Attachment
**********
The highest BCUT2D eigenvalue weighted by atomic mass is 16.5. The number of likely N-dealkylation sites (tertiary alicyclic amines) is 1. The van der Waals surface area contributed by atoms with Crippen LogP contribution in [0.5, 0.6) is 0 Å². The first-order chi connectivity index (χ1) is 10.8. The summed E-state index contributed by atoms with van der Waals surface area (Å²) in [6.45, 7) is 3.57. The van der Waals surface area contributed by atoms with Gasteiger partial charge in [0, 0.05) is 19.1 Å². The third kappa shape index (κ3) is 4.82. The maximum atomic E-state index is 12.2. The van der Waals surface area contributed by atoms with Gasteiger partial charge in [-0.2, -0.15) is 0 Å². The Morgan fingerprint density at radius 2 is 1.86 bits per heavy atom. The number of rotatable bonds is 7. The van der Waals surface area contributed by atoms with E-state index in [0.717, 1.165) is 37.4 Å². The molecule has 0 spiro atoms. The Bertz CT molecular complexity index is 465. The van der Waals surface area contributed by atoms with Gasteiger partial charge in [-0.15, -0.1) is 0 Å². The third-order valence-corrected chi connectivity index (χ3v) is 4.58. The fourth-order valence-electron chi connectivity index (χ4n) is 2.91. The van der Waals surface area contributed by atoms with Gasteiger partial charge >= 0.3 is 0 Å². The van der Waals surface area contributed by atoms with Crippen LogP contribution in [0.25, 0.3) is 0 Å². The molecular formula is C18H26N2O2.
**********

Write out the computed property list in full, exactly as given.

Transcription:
The highest BCUT2D eigenvalue weighted by atomic mass is 16.5. The number of likely N-dealkylation sites (tertiary alicyclic amines) is 1. The van der Waals surface area contributed by atoms with Crippen LogP contribution in [0.5, 0.6) is 0 Å². The first-order chi connectivity index (χ1) is 10.8. The summed E-state index contributed by atoms with van der Waals surface area (Å²) in [6.45, 7) is 3.57. The van der Waals surface area contributed by atoms with Gasteiger partial charge in [0, 0.05) is 19.1 Å². The third kappa shape index (κ3) is 4.82. The maximum atomic E-state index is 12.2. The van der Waals surface area contributed by atoms with Gasteiger partial charge in [-0.2, -0.15) is 0 Å². The Morgan fingerprint density at radius 2 is 1.86 bits per heavy atom. The number of rotatable bonds is 7. The van der Waals surface area contributed by atoms with E-state index in [0.717, 1.165) is 37.4 Å². The molecule has 0 spiro atoms. The Bertz CT molecular complexity index is 465. The van der Waals surface area contributed by atoms with Gasteiger partial charge in [-0.15, -0.1) is 0 Å². The third-order valence-corrected chi connectivity index (χ3v) is 4.58. The fourth-order valence-electron chi connectivity index (χ4n) is 2.91. The van der Waals surface area contributed by atoms with Gasteiger partial charge >= 0.3 is 0 Å². The van der Waals surface area contributed by atoms with Crippen LogP contribution in [0.25, 0.3) is 0 Å². The molecular formula is C18H26N2O2.